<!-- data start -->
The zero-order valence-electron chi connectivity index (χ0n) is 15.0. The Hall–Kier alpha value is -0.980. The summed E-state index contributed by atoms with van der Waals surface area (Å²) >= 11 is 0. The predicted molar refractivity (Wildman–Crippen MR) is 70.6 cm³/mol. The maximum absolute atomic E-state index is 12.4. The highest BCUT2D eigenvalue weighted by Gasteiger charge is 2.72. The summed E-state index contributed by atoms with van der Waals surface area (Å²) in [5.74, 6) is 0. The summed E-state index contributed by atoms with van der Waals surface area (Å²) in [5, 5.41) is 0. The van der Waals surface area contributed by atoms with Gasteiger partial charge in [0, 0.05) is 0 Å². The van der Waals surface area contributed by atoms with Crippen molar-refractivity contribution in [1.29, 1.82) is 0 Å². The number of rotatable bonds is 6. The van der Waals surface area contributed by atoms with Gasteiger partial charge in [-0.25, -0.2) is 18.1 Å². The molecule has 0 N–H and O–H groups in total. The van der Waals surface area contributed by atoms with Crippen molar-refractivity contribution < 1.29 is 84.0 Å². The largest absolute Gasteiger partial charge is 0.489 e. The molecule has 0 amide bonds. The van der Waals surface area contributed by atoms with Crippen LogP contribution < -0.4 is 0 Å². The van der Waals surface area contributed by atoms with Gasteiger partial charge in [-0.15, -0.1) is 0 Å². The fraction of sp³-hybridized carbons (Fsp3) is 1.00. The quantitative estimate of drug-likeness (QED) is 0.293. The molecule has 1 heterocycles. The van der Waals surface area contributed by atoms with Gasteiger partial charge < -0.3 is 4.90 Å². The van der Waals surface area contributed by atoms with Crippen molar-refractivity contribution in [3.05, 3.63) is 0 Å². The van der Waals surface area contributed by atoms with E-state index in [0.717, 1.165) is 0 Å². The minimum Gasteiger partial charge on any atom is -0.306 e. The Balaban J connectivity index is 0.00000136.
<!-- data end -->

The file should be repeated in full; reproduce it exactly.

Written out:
The zero-order valence-electron chi connectivity index (χ0n) is 15.0. The Hall–Kier alpha value is -0.980. The summed E-state index contributed by atoms with van der Waals surface area (Å²) >= 11 is 0. The predicted molar refractivity (Wildman–Crippen MR) is 70.6 cm³/mol. The maximum absolute atomic E-state index is 12.4. The highest BCUT2D eigenvalue weighted by Gasteiger charge is 2.72. The summed E-state index contributed by atoms with van der Waals surface area (Å²) in [5.74, 6) is 0. The summed E-state index contributed by atoms with van der Waals surface area (Å²) in [5, 5.41) is 0. The van der Waals surface area contributed by atoms with Gasteiger partial charge in [0, 0.05) is 0 Å². The van der Waals surface area contributed by atoms with Crippen molar-refractivity contribution in [1.29, 1.82) is 0 Å². The number of rotatable bonds is 6. The van der Waals surface area contributed by atoms with Gasteiger partial charge in [-0.25, -0.2) is 18.1 Å². The molecule has 0 N–H and O–H groups in total. The van der Waals surface area contributed by atoms with Crippen molar-refractivity contribution < 1.29 is 84.0 Å². The largest absolute Gasteiger partial charge is 0.489 e. The molecule has 0 amide bonds. The van der Waals surface area contributed by atoms with Crippen LogP contribution < -0.4 is 0 Å². The van der Waals surface area contributed by atoms with Gasteiger partial charge in [-0.15, -0.1) is 0 Å². The fraction of sp³-hybridized carbons (Fsp3) is 1.00. The quantitative estimate of drug-likeness (QED) is 0.293. The molecule has 1 heterocycles. The van der Waals surface area contributed by atoms with Gasteiger partial charge < -0.3 is 4.90 Å². The van der Waals surface area contributed by atoms with Crippen molar-refractivity contribution in [3.05, 3.63) is 0 Å². The van der Waals surface area contributed by atoms with E-state index in [0.717, 1.165) is 0 Å². The minimum Gasteiger partial charge on any atom is -0.306 e. The Balaban J connectivity index is 0.00000136.